Although it is only necessary to have at least a reinforcing amount of the reinforcement present, in general, the combination of components (a) and (b) will comprise from about 10 to about 90 parts by weight and the filler will comprise from about 10 to about 90 parts by weight of the reinforced embodiments of the invention.
In particular, the preferred reinforcing fillers are of glass and it is preferred to use fibrous glass filaments comprises of lime-aluminum borosilicate glass that is relatively soda free. This is known as "E" glass. However, other glasses are useful where electrical properties are not so important, e.g., the low soda glass known as "C" glass. The filaments are made by standard processes, e.g., by steam or air blowing, flame blowing and mechanical pulling. The preferred filaments for plastics reinforcement are made by mechanical pulling. The filament diameters range from about 0.000112 to 0.00075 inch, but this is not critical to the present invention.
In general, best properties will be obtained if the sized filamentous glass reinforcement comprises from about 1 to about 80% by weight based on the combined weight of glass and polymers and preferably the glass will comprise from about 10 to about 40% by weight based on the combined weight of glass and resin. Generally, for direct molding use, up to about 60% of glass can be present without causing flow problems. However, it is useful also to prepare the compositions containing substantially greater quantities, e.g., up to 70-80% by weight of glass. These concentrates can then be custom blended with blends of resins that are not glass reinforced to provide any desired glass content of a lower value.
The length of the glass filaments and whether or not they are bundled into fibers and the fibers bundled in turn to yarns, ropes or rovings, or woven into mats, and the like, are also not critical to the invention. However, in preparing the present compositions it is convenient to use the filamentous glass in the form of chopped strands of from about 1/8" to about 1" long, preferably less than 1/4" long. In articles molded from the compositions, on the other hand, even shorter lengths will be encountered because, during compounding, considerable fragmentation will occur. This is desirable, however, because the best properties are exhibited by thermoplastic injection molded articles in which the filament lengths lie between about 0.000005" and 0.125 (1/8").
Because it has been found that certain commonly used flammable sizings on the glass, e.g., dextrinized starch or synthetic polymers, contribute flammability often in greater proportion than expected from the amount present, it is preferred to use lightly sized or unsized glass reinforcements in those compositions of the present invention which are flame retardant. Sizings, if present, can readily be removed by heat cleaning or other techniques well known to those skilled in the art.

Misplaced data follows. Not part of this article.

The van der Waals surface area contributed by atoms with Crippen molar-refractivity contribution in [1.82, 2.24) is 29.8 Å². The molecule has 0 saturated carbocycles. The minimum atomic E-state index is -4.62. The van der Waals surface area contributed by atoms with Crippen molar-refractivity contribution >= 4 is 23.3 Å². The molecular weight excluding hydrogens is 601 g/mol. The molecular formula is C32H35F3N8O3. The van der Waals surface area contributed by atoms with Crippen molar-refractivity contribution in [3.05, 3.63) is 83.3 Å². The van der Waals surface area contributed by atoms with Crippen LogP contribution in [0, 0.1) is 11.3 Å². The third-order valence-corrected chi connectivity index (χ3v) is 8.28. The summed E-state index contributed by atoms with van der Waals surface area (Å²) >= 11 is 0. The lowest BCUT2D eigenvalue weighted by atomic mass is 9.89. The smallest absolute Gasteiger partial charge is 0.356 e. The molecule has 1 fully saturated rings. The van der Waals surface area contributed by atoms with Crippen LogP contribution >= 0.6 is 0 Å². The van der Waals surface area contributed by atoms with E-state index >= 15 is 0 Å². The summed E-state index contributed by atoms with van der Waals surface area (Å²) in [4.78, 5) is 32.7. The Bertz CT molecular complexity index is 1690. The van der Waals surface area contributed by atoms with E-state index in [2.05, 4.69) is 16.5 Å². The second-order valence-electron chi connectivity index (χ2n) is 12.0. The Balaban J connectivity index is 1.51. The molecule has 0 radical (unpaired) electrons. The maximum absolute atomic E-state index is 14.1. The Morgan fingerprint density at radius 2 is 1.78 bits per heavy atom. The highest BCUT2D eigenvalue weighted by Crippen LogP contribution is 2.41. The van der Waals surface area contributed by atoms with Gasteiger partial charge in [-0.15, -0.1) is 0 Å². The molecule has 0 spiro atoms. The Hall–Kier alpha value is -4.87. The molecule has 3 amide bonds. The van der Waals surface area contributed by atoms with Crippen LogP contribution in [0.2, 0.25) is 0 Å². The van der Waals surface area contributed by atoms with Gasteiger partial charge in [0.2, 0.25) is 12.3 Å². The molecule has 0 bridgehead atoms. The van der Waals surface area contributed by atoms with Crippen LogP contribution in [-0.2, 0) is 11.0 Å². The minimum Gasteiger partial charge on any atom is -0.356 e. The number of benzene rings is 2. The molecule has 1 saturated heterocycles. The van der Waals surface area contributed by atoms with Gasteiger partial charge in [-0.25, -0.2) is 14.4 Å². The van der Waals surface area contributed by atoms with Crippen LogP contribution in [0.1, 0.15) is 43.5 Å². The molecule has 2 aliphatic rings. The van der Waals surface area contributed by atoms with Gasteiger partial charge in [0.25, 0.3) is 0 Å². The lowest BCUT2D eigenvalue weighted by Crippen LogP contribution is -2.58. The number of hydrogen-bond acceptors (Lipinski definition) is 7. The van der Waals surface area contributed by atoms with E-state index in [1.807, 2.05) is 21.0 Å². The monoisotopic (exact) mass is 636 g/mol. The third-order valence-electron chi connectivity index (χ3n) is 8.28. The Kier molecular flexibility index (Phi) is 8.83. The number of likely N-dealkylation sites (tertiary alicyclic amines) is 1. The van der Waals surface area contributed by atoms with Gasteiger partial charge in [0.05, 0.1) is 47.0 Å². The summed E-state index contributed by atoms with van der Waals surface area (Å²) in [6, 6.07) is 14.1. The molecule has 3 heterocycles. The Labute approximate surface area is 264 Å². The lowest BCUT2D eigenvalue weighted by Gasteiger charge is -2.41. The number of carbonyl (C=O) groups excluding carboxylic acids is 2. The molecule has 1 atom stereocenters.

Compositions were prepared from poly(1,4-butylene terephthalate) having a melt viscosity of 6500 poise, a poly(ester-urethane) derived from diphenyl methane p,p'-diisocyanate, 1,4-butanediol and poly(1,4-butylene adipate)* by extruding the polymers at 480° F., chopping the extrudate and molding the chopped extrudate into test pieces. The test pieces had the following physical properties. (All proportions are in parts by weight).
______________________________________ 1** 2 3______________________________________poly(ester-urethane) 0 5 10poly(1,4-butylene terephthalate) 99.8 94.8 89.8Stabilizers*** 0.2 0.2 0.2% Glass by ash 0 0 0Specific Gravity 1.310 1.306 1.299Tensile Strength, psi 7,500 7,040 6,340Elongation at Break % 300 284 318Heat Deflection Temperature, °F. at 66 psi 310 291 249 at 132 psi 190 173 156 at 198 psi 140 138 147 at 264 psi 130 126 126Notched Izod Impact Strength,ft-lbs/in 0.9 0.9 1.6Tensile Impact Strength Type L Samples 185 169 147 Type S Samples 80 70 78Gardner Impact Strengthin-lbs/1/8" thick sample Bottom Surface 480 480 480 Top Surface 480 480 480Flexural Modulus, psi 340,000 320,000 284,500Flexural Strength, psi 12,800 11,080 10,030______________________________________ **control ***0.15% tetrakis(3(3',5di-t-butyl-4hydroxyphenyl) propionoyloxymethyl methane 0.05% diphenyl decyl phosphite
Compositions were prepared as described in Example I, except that a poly(1,4-butylene terephthalate) having a melt viscosity of 3000 poise was employed and glass fiber reinforcement was used at the indicated level. The test pieces had the following physical properties. (All proportions are in parts by weight).
______________________________________ 4 5 6 7*______________________________________poly(ester-urethane) 10 10 10 0poly(1,4-butylene tere-phthalate) 69.8 59.8 49.8 69.8Glass Fibers 20 30 40 30Stabilizers 0.2 0.2 0.2 0.2% Glass By Ash 20.2 31.1 41.5 30Specific Gravity 1.441 1.530 1.627 1.52Tensile Strength, psi 11,580 12,860 12,740 17,000Elongation at Break % 7.5 6.6 5.7 5.0Heat Deflection Tempera-ture, °F. at 66 psi 425 429 427 420 at 132 psi 399 402 409 418 at 198 psi 374 388 391 417 at 264 psi 352 365 372 415Notched Izod ImpactStrength, ft-lbs/in. 2.0 2.6 3.1 1.6Unnotched Izod ImpactStrength ft-lbs/in 12.4 13.4 13.3 11Tensile Impact Strength Type L Samples 54 70 74 55 Type S Samples 43 62 77 37Gardner Impact Strengthin-lbs/1/8" thick sample Bottom Surface 6 6 6 8 Top Surface 30 41 50 30Flexural Modulus, psi 608,000 856,000 1,011,000 1,200,000Flexural Strength, psi 17,440 18,890 19,820 27,000______________________________________
Other modifications and variations of the present invention are possible in the light of the above teachings. It is, therefore, to be understood that changes may be made in the particular embodiments of the invention described which are within the full intended scope of the invention as defined by the appended claims.
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|U.S. Classification||524/539, 525/440.12|
|International Classification||C08L75/00, C08L67/00, C08G18/00, C08L67/02, C08L75/06|
|Cooperative Classification||C08L67/02, C08L75/06|
|European Classification||C08L67/02, C08L75/06|